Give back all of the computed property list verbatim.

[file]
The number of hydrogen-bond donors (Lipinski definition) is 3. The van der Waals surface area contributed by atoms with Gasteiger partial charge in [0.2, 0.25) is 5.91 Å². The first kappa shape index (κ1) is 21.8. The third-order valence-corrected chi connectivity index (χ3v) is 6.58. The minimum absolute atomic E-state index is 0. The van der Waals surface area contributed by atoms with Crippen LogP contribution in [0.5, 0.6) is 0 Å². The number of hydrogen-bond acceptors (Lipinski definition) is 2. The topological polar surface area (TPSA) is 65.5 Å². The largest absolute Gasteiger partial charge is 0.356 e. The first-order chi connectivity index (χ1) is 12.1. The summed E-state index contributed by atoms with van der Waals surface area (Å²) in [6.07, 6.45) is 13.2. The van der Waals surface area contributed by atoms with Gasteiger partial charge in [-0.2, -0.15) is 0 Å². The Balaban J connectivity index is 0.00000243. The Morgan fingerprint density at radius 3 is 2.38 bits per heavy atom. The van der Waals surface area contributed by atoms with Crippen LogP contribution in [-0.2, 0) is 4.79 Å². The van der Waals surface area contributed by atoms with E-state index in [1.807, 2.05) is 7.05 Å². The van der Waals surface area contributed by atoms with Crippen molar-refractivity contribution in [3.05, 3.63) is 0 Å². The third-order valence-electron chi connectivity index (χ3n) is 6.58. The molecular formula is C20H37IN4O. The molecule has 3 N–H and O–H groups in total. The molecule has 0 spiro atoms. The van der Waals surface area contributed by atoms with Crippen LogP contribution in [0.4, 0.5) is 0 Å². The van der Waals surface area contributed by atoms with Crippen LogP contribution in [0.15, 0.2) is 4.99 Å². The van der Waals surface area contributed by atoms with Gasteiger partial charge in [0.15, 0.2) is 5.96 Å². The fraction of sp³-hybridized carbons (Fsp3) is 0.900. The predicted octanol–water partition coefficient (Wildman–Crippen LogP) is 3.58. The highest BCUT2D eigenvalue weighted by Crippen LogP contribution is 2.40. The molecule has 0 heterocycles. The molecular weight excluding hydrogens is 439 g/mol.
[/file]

The number of hydrogen-bond donors (Lipinski definition) is 3. The van der Waals surface area contributed by atoms with Gasteiger partial charge in [0.2, 0.25) is 5.91 Å². The first kappa shape index (κ1) is 21.8. The third-order valence-corrected chi connectivity index (χ3v) is 6.58. The minimum absolute atomic E-state index is 0. The van der Waals surface area contributed by atoms with Crippen LogP contribution in [0.5, 0.6) is 0 Å². The number of hydrogen-bond acceptors (Lipinski definition) is 2. The topological polar surface area (TPSA) is 65.5 Å². The largest absolute Gasteiger partial charge is 0.356 e. The first-order chi connectivity index (χ1) is 12.1. The summed E-state index contributed by atoms with van der Waals surface area (Å²) in [6.07, 6.45) is 13.2. The van der Waals surface area contributed by atoms with Gasteiger partial charge in [-0.2, -0.15) is 0 Å². The Balaban J connectivity index is 0.00000243. The Morgan fingerprint density at radius 3 is 2.38 bits per heavy atom. The van der Waals surface area contributed by atoms with Crippen LogP contribution in [-0.2, 0) is 4.79 Å². The van der Waals surface area contributed by atoms with E-state index in [1.807, 2.05) is 7.05 Å². The van der Waals surface area contributed by atoms with Crippen molar-refractivity contribution in [3.05, 3.63) is 0 Å². The third-order valence-electron chi connectivity index (χ3n) is 6.58. The molecular formula is C20H37IN4O. The molecule has 3 N–H and O–H groups in total. The molecule has 0 spiro atoms. The van der Waals surface area contributed by atoms with Crippen LogP contribution in [0.4, 0.5) is 0 Å². The van der Waals surface area contributed by atoms with Crippen LogP contribution in [0.15, 0.2) is 4.99 Å². The van der Waals surface area contributed by atoms with Gasteiger partial charge in [0.15, 0.2) is 5.96 Å². The fraction of sp³-hybridized carbons (Fsp3) is 0.900. The predicted octanol–water partition coefficient (Wildman–Crippen LogP) is 3.58. The highest BCUT2D eigenvalue weighted by Crippen LogP contribution is 2.40. The molecule has 0 heterocycles. The molecular weight excluding hydrogens is 439 g/mol.